Thanks to the volunteers who helped make this video possible. Camera work: Adam Anderson; Photos: Simon Gatrall; Editing: Summers Henderson; Bike Buyer/Commuter: Jane Ann Chien; Advisor: Ron Bishop, Bay Area Easy Riders; Bike Shops: Sports Basement; Mike's Bikes' Fresh Air Bicycles

And thank you to Sports Basement for supporting this series.

Respro I-Shots: Stickers for your safety


I-SHOTS

PRODUCT INFO:

Everyone is rushing, drivers are talking on mobiles and pot-holes are getting bigger by the minute. Add low light conditions and you get a picture of the daily assault course that UK cyclists have to deal with.

To remain safe, cyclists must initially ‘catch the eye’ of other road traffic and then continue to keep their attention. However cyclists want to feel comfortable and stylish without being garish and lit up like a Christmas tree! The Respro HI-VIZ™ range is designed to achieve this.

I-Shots are pre-cut shapes that can be sited in key ‘eyeshot’ areas on the bicycle, jackets, gloves, trousers, jerseys, shorts, backpacks, school bags... This helps personalise bikes, accessories and clothing as well as allowing maximum visibility when riding. Available in Star, Triangle and Chevron shapes. They can be affixed to soft and hard material products including woven material, rubber and hard plastic.

By increasing their visibility profile, cyclists will stay safe. Each sticker kit contains one sheet of same shape I-Shots. For more information click on to our Hi-Viz™ e-catalogue

BENEFITS::

  • Easy application
  • Can be placed anywhere
  • No heat required

FEATURES::

  • Silver Scotchlite™
  • No heat required
  • Pre-cut shapes
  • Applicable for hard surface and soft fabrics

Ay Up Lighting Kits - Everything but the kitchen sink


What you get in a V TWIN SPORTS kit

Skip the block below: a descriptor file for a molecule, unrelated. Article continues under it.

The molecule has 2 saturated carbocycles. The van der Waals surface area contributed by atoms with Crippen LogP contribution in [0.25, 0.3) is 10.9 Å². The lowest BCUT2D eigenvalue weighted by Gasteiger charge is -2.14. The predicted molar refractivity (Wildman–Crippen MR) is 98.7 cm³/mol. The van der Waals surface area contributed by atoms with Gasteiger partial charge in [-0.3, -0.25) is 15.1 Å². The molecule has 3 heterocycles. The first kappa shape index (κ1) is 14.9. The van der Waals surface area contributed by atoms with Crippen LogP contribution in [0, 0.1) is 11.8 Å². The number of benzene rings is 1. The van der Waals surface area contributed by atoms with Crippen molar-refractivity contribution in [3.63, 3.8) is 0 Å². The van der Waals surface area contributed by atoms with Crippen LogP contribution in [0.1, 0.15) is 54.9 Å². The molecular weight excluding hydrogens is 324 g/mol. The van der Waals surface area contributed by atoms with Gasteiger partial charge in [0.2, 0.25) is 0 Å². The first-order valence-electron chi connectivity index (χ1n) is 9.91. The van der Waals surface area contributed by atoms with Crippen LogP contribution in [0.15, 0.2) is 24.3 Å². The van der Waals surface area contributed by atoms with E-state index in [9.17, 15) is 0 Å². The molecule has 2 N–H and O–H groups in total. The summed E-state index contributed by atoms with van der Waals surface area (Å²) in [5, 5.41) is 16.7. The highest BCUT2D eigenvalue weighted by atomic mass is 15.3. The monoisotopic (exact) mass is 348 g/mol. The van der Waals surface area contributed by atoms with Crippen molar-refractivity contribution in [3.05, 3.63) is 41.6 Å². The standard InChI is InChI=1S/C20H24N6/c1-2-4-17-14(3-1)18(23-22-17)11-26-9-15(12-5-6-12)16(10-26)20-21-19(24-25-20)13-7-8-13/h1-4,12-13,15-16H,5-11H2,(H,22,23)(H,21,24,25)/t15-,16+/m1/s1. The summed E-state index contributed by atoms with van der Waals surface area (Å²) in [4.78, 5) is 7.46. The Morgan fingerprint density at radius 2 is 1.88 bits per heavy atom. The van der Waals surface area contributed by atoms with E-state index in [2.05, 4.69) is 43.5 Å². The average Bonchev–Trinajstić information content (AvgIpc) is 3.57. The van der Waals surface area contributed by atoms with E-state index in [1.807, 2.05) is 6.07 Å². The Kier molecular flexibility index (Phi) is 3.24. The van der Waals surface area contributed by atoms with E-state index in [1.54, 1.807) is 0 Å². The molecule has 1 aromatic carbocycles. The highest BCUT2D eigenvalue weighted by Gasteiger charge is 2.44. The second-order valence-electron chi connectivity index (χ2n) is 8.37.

• 1 x Light
  • 2 x Handlebar mounts
  • 4 x Light mounting bands
  • 1 x Gecko Light kit (Helmet Mounting Kit)
  • 1 x Gecko battery kit (Helmet Mounting Kit)
  • 1 x Half Epic high / low & flashing battery (3 hours high / 6 hours low) & fuel gauge
  • 1 x Half Epic battery pouch
  • 1 x Half Epic battery anchor strap
  • 1 x 110V - 240V Adaptor (for battery charger)
  • 1 x Single Channel Lithium Polymer Charger
  • 1 x 12 Volt Adaptor (Car Cigarette Lighter Adaptor for battery charger)
  • 1 x Extension cable 1200mm long, enables battery to be placed in backpack or pocket
  • 1 x Handlebar rubber packer kit to suit Diameters 25mm & 32mm bars
  • 1 x Bundle of 4 cable ties
  • 1 x Headband kit
  • 2 x Red Saxon caps
  • 1 x AY POD case
  • 1 x Silicone Wrist band with website www.ayup-lights.com
  • Documentation - instructions

Reelight - Battery free lighting


For handlebar

SL500 front light is mounted on the handlebar. The light is via a small cable connected to the generator. The generator is mounted on the front fork and the magnets on the spokes.

Key features: No Batteries, flexible mounting, wide-angel optics, permanently mounted, always light on Maintenance-free, no friction

Contents: 1 front light, 1 generator, 2 magnets and 1 mounting bracket.
Weight: 200 g

Friday, March 2, 2012

Momentum Magazine - March/April



It's almost springtime and there is lots to celebrate, including the very first issue ofMomentum Mag that you can find on the newsstands!  We've also added 40 pages for your reading pleasure.  Enjoy! 


BikeBerry.com - Electric (and Gas) Motor Kits



3 Feet Please - Bike Jerseys and More!



About Us



Nothing compares to the simple pleasure of a bike ride. -John F. Kennedy


My name is Joe Mizereck. About three years ago the idea for the “3 Feet Please” Campaign was born after a particularly frustrating ride. Knowing about the Florida 3 foot clearance law I chose to use my cycling jersey as a billboard to remind motorists that they needed to give me at least 3 feet clearance when passing me from the rear. I selected a bright yellow jersey and placed the words “3 Feet Please” on the back. I asked several of my friends what they thought about the idea and they thought it just might make a difference. Fueled by their enthusiasm I placed an order for a couple hundred jerseys from Voler, built a website and launched the “3 Feet Please” Campaign…never imagining that it would grow into a campaign to save cyclists’ lives around the world.

Today, from Jerusalem to Singapore to Austin to Seattle to Boston to good ole Tallahassee to Nova Scotia, you can find cyclists wearing the “3 Feet Please” jersey and the “1 Metre Please” jersey. And the most common feedback I hear from those cyclists is that they believe more motorists are giving them more space more often…the jersey is working…and saving cyclists’ lives.